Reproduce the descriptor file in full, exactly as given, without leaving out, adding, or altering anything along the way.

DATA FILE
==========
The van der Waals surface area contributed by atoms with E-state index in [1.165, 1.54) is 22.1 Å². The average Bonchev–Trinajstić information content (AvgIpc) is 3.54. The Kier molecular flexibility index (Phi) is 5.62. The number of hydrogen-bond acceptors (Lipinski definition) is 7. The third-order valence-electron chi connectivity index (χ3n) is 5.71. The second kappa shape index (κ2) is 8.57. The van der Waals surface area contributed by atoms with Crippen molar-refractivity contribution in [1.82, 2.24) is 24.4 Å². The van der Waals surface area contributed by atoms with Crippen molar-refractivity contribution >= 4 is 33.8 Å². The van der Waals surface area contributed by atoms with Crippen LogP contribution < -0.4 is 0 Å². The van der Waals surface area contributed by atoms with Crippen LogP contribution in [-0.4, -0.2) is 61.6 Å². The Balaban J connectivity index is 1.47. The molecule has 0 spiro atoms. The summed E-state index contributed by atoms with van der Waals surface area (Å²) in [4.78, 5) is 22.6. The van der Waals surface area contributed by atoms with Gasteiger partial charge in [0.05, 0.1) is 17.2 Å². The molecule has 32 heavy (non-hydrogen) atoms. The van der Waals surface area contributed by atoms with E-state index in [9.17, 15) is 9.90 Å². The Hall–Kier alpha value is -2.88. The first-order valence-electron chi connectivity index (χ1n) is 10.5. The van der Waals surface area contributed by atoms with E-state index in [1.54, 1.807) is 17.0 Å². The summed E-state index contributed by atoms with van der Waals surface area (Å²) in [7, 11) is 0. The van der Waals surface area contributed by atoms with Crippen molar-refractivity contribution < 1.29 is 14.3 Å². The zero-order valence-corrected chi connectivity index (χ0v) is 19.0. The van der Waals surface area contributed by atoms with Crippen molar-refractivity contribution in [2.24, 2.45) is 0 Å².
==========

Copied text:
The van der Waals surface area contributed by atoms with E-state index in [1.165, 1.54) is 22.1 Å². The average Bonchev–Trinajstić information content (AvgIpc) is 3.54. The Kier molecular flexibility index (Phi) is 5.62. The number of hydrogen-bond acceptors (Lipinski definition) is 7. The third-order valence-electron chi connectivity index (χ3n) is 5.71. The second kappa shape index (κ2) is 8.57. The van der Waals surface area contributed by atoms with Crippen molar-refractivity contribution in [1.82, 2.24) is 24.4 Å². The van der Waals surface area contributed by atoms with Crippen molar-refractivity contribution >= 4 is 33.8 Å². The van der Waals surface area contributed by atoms with Crippen LogP contribution < -0.4 is 0 Å². The van der Waals surface area contributed by atoms with Crippen LogP contribution in [-0.4, -0.2) is 61.6 Å². The Balaban J connectivity index is 1.47. The molecule has 0 spiro atoms. The summed E-state index contributed by atoms with van der Waals surface area (Å²) in [4.78, 5) is 22.6. The van der Waals surface area contributed by atoms with Gasteiger partial charge in [0.05, 0.1) is 17.2 Å². The molecule has 32 heavy (non-hydrogen) atoms. The van der Waals surface area contributed by atoms with E-state index in [9.17, 15) is 9.90 Å². The Hall–Kier alpha value is -2.88. The first-order valence-electron chi connectivity index (χ1n) is 10.5. The van der Waals surface area contributed by atoms with E-state index in [1.54, 1.807) is 17.0 Å². The summed E-state index contributed by atoms with van der Waals surface area (Å²) in [7, 11) is 0. The van der Waals surface area contributed by atoms with Crippen molar-refractivity contribution < 1.29 is 14.3 Å². The zero-order valence-corrected chi connectivity index (χ0v) is 19.0. The van der Waals surface area contributed by atoms with Crippen molar-refractivity contribution in [2.24, 2.45) is 0 Å².